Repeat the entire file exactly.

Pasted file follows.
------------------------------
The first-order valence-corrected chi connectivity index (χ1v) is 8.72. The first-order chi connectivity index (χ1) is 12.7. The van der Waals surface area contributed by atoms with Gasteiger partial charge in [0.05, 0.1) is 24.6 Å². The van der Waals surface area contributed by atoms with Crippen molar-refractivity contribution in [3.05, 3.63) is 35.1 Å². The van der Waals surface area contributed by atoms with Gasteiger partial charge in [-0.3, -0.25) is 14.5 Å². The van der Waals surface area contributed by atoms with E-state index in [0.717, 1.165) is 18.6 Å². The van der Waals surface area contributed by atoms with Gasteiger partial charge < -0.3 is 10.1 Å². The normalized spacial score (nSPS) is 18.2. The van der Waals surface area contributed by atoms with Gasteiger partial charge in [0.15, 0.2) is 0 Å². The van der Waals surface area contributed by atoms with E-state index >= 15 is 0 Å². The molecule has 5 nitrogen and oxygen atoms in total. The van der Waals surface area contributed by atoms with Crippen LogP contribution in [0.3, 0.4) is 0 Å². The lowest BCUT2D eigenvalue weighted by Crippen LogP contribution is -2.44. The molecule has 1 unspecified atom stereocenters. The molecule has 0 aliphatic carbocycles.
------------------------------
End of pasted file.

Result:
The first-order valence-corrected chi connectivity index (χ1v) is 8.72. The first-order chi connectivity index (χ1) is 12.7. The van der Waals surface area contributed by atoms with Gasteiger partial charge in [0.05, 0.1) is 24.6 Å². The van der Waals surface area contributed by atoms with Crippen molar-refractivity contribution in [3.05, 3.63) is 35.1 Å². The van der Waals surface area contributed by atoms with Gasteiger partial charge in [-0.3, -0.25) is 14.5 Å². The van der Waals surface area contributed by atoms with E-state index in [0.717, 1.165) is 18.6 Å². The van der Waals surface area contributed by atoms with Gasteiger partial charge < -0.3 is 10.1 Å². The normalized spacial score (nSPS) is 18.2. The van der Waals surface area contributed by atoms with Gasteiger partial charge in [0.15, 0.2) is 0 Å². The van der Waals surface area contributed by atoms with E-state index >= 15 is 0 Å². The molecule has 5 nitrogen and oxygen atoms in total. The van der Waals surface area contributed by atoms with Crippen LogP contribution in [0.3, 0.4) is 0 Å². The lowest BCUT2D eigenvalue weighted by Crippen LogP contribution is -2.44. The molecule has 1 unspecified atom stereocenters. The molecule has 0 aliphatic carbocycles.